In City Hall, Andrew Rabb is the deputy commissioner of public works in charge of parks. He's also in charge of trees across the city, whether in the parks or trees between the curb and the sidewalk.

Rabb says even now, as the summer heat fades away, those trees may need help.

Photo from Hillcrest Website

The EPA is now expected to take the lead in clean up of a massive mound of garbage created by a business in Attica that has residents up in arms.
Western New York Congressman Kathy Hochul issued a news release Thursday announcing that she had a call with the  Regional EPA Administrator and the "EPA will now assume the lead role in the troubling situation at an Attica business, which has left the community exposed to intolerable odors and emissions."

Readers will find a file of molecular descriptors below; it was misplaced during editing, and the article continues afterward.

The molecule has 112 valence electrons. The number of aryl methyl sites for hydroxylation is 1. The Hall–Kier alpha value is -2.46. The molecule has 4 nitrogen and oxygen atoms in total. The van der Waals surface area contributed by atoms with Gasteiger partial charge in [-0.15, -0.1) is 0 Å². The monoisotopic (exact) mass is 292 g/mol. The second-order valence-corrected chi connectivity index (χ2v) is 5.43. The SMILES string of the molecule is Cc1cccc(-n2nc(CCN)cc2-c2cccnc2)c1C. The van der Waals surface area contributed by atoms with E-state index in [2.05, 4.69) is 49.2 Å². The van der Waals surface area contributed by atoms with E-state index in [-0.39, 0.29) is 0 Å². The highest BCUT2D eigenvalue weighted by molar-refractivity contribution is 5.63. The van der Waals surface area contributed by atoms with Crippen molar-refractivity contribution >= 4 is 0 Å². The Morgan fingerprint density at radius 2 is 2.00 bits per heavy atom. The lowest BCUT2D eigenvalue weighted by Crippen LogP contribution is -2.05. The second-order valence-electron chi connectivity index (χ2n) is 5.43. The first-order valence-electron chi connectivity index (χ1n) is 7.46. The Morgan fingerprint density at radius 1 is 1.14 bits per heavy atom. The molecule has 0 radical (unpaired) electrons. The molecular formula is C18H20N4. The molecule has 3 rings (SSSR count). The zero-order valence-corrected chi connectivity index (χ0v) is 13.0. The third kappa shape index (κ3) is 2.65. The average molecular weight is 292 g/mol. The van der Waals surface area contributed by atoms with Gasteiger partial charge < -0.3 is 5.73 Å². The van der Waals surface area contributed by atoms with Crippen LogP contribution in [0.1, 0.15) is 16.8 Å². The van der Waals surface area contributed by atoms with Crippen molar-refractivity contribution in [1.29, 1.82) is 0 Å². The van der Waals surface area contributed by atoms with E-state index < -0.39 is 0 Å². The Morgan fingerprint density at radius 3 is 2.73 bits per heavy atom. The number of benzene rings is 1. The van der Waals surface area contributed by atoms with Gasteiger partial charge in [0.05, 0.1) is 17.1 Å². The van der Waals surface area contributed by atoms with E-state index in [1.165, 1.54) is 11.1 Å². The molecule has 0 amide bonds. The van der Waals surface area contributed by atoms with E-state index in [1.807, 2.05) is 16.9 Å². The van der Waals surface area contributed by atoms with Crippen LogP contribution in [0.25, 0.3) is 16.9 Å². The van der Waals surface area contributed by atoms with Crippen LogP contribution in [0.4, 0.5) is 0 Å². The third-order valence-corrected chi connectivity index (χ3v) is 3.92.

WBFO News photo by Eileen Buckley

A state lawmaker says Tops Markets' plan to build a gas station at its store at Grant and Amherst Street is a bad idea. 

Assemblyman Sean Ryan says a gas station could pose a serious threat to the nearby Scajaquada Creek, which runs into Lake Erie.  Ryan is demanding a full review and environmental impact study.

WBFO News file photo

The fight over expansion of the Peace Bridge is turning into a battle over asthma problems on the West Side.

There are an array of state agencies saying if there is a problem it isn't related to the bridge and its traffic. But a retired pulmonologist with years of research and treatment says it is.

How bad the air is around the bridge and on the West Side generally isn't clear. That may be made clearer in air monitoring which has started near the span, although the first complete report isn't due for six-months.

WBFO News photo by Eileen Buckley

A new 'no idling' policy at the Peace Bridge plaza has been announced in an effort to improve air quality. 

The Buffalo and Fort Erie Public Bridge Authority board of directors announced authorization of the zones for both the U.S. and Canada plaza areas and the Duty Free parking lots.